In the topsy-turvy world that the Covid-19 crisis has inflicted on the performing arts, you can now open a theatre to the public but not mount a live show. Conversely you can present a (socially distanced) show, without an audience. The latter option has been seized on by the Oxford Playhouse in a spirit of ironical jest and fund-raising zest.
On Wednesday evening, it streamed – live! – a ticketed gala event, via YouTube, that flung open the doors to a motley crew of entertainers and technical support (with “headliner” Stephen Fry beaming in a sage contribution from the confines of his study, like a pop-up Prospero). Audience-members, though, were there none – the camera roved slowly, lovingly, sadly across rows of multi-coloured seating to make the obvious but stirring point that a theatre without theatre-goers is a shadow of itself. So far as the artists are concerned, mid-performance an audience may only register as a titter, a cough, a shared guffaw or round of applause in the dark, but it is finally what makes things tick. What it brings in isn’t just revenue, it’s raison d’être.
The former stomping ground of all kinds of luminaries – from Maggie Smith to Richard Burton and Elizabeth Taylor – the Playhouse, in common with most other theatres, is facing huge challenges to survive, bolstered though it has been by a dollop from the Arts Council’s emergency pot, hope restored too by the Chancellor’s rescue package. Whingeing was not the order of the evening, though – this was, aside from thanks for that long-in-coming support, a cheery celebration of the art-form, a reminder of what we’ve missed.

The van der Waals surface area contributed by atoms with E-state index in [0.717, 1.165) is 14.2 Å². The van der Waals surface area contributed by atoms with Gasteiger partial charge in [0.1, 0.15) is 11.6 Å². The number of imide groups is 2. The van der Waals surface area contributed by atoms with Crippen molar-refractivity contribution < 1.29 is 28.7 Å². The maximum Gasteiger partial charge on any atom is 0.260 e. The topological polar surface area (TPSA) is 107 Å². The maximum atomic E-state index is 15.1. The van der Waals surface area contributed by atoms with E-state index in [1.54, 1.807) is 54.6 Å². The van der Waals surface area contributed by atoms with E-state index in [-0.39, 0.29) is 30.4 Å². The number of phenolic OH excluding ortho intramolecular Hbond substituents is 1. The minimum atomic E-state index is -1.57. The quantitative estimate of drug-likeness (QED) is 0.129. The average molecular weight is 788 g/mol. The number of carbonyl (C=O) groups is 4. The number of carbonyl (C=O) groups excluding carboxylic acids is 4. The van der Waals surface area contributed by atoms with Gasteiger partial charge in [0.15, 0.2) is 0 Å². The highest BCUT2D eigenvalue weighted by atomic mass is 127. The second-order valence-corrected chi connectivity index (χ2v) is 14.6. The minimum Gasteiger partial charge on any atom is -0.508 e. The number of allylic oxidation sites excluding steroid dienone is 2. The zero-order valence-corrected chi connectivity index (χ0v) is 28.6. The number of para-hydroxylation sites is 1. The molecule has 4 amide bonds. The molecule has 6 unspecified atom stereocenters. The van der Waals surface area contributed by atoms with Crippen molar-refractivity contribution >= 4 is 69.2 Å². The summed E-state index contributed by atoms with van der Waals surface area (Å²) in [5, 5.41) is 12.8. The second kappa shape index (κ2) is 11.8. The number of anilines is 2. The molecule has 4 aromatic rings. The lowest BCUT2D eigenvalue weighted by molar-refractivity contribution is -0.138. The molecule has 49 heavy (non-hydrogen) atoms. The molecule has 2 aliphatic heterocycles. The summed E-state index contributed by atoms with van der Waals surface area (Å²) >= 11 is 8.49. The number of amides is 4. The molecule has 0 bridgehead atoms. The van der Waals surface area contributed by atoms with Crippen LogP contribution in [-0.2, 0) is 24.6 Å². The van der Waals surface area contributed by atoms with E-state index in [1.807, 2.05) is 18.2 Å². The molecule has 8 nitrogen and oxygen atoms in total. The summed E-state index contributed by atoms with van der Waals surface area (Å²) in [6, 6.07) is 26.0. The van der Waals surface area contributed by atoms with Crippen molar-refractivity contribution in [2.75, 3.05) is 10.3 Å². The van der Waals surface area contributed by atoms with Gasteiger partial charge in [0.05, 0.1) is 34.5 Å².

Given the one-way nature of proceedings, Marcus Brigstocke did a sterling job as the emcee, directing solitary bonhomie (albeit with smiling assistance from the keyboardist) into the void. Although his spiel risked sounding like a cross between an audition turn and an acceptance speech on behalf of the industry (he even thanked the poor sods who handled his sweaty costumes after his nightly, mainly failed bids to tight-rope walk during the recent London run of Barnum), the gag-rate was high, the geniality unforced. “I’ve completed Netflix, they’ve sent a certificate and everything,” he grinned, as relieved as a toddler let back into a playground to be romping in his natural milieu.
Also on hand, proffering similar Covid-y topicality, was his wife, the comedian Rachel Parris, crooning a ditty enumerating all the locales (much less agreeable than a good old-fashioned playhouse) where she’s had theatrical encounters – “I’ve stood outside in winter while someone shouts Pinter…” We got a lung-busting blast from the virus-stymied musical Six, courtesy of one of its stars, Natalie Paris, and a nostalgia-stirring soupçon of panto dame-ing from dolled-up Paul Biggin (“My husband... drowned in a vat of coffee – horrible way to go but at least it was instant”). A homage to slavery abolitionist Mary Prince (performed with physicality and intensity by Amantha Edmead) intruded a note of BLM fervour to the jamboree, besides which Lucy Porter’s mitherings about surviving marriage etc during lockdown inevitably looked a tad fluffy.
But due profundity was restored by the climactic video message from the venerable Fry, surrounded by books and emitting kindly concern, praising the totality of theatre (“Here’s to the ushers and the ushed”) and leaving us with thoughts about, and the sight of, the theatre’s “ghost-light” – that solitary, sector-wide, centre-stage symbol of hope – “to let the world know that we will be back, when this storm has passed”.
For details of how to watch and donate, go to oxfordplayhouse.com